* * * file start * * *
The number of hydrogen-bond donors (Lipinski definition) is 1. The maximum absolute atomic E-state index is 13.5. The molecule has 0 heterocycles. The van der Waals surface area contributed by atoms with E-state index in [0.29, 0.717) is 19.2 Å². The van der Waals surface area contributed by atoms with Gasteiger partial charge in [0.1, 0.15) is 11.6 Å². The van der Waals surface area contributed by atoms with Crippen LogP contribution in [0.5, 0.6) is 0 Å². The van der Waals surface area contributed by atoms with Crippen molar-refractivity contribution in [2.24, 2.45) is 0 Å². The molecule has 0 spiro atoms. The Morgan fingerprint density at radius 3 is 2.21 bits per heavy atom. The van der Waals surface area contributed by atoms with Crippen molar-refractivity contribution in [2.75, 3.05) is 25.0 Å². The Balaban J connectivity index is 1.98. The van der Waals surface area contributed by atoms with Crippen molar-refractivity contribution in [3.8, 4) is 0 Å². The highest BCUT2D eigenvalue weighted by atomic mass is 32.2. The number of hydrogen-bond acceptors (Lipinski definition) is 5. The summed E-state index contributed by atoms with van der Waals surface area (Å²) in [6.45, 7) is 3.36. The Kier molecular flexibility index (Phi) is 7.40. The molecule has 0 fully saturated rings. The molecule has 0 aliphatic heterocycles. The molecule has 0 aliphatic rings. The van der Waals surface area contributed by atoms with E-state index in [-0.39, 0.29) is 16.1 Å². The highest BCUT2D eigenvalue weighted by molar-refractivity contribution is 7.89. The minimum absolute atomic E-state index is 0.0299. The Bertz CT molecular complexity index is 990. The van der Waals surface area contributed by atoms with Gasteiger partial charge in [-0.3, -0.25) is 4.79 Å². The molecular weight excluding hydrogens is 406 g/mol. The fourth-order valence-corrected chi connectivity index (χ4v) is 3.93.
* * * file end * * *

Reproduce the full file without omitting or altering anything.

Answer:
The number of hydrogen-bond donors (Lipinski definition) is 1. The maximum absolute atomic E-state index is 13.5. The molecule has 0 heterocycles. The van der Waals surface area contributed by atoms with E-state index in [0.29, 0.717) is 19.2 Å². The van der Waals surface area contributed by atoms with Gasteiger partial charge in [0.1, 0.15) is 11.6 Å². The van der Waals surface area contributed by atoms with Crippen LogP contribution in [0.5, 0.6) is 0 Å². The van der Waals surface area contributed by atoms with Crippen molar-refractivity contribution in [2.24, 2.45) is 0 Å². The molecule has 0 spiro atoms. The Morgan fingerprint density at radius 3 is 2.21 bits per heavy atom. The van der Waals surface area contributed by atoms with Crippen molar-refractivity contribution in [2.75, 3.05) is 25.0 Å². The Balaban J connectivity index is 1.98. The van der Waals surface area contributed by atoms with Crippen molar-refractivity contribution in [3.8, 4) is 0 Å². The highest BCUT2D eigenvalue weighted by atomic mass is 32.2. The number of hydrogen-bond acceptors (Lipinski definition) is 5. The summed E-state index contributed by atoms with van der Waals surface area (Å²) in [6.45, 7) is 3.36. The Kier molecular flexibility index (Phi) is 7.40. The molecule has 0 fully saturated rings. The molecule has 0 aliphatic heterocycles. The molecule has 0 aliphatic rings. The van der Waals surface area contributed by atoms with E-state index in [-0.39, 0.29) is 16.1 Å². The highest BCUT2D eigenvalue weighted by molar-refractivity contribution is 7.89. The minimum absolute atomic E-state index is 0.0299. The Bertz CT molecular complexity index is 990. The van der Waals surface area contributed by atoms with Gasteiger partial charge in [-0.3, -0.25) is 4.79 Å². The molecular weight excluding hydrogens is 406 g/mol. The fourth-order valence-corrected chi connectivity index (χ4v) is 3.93.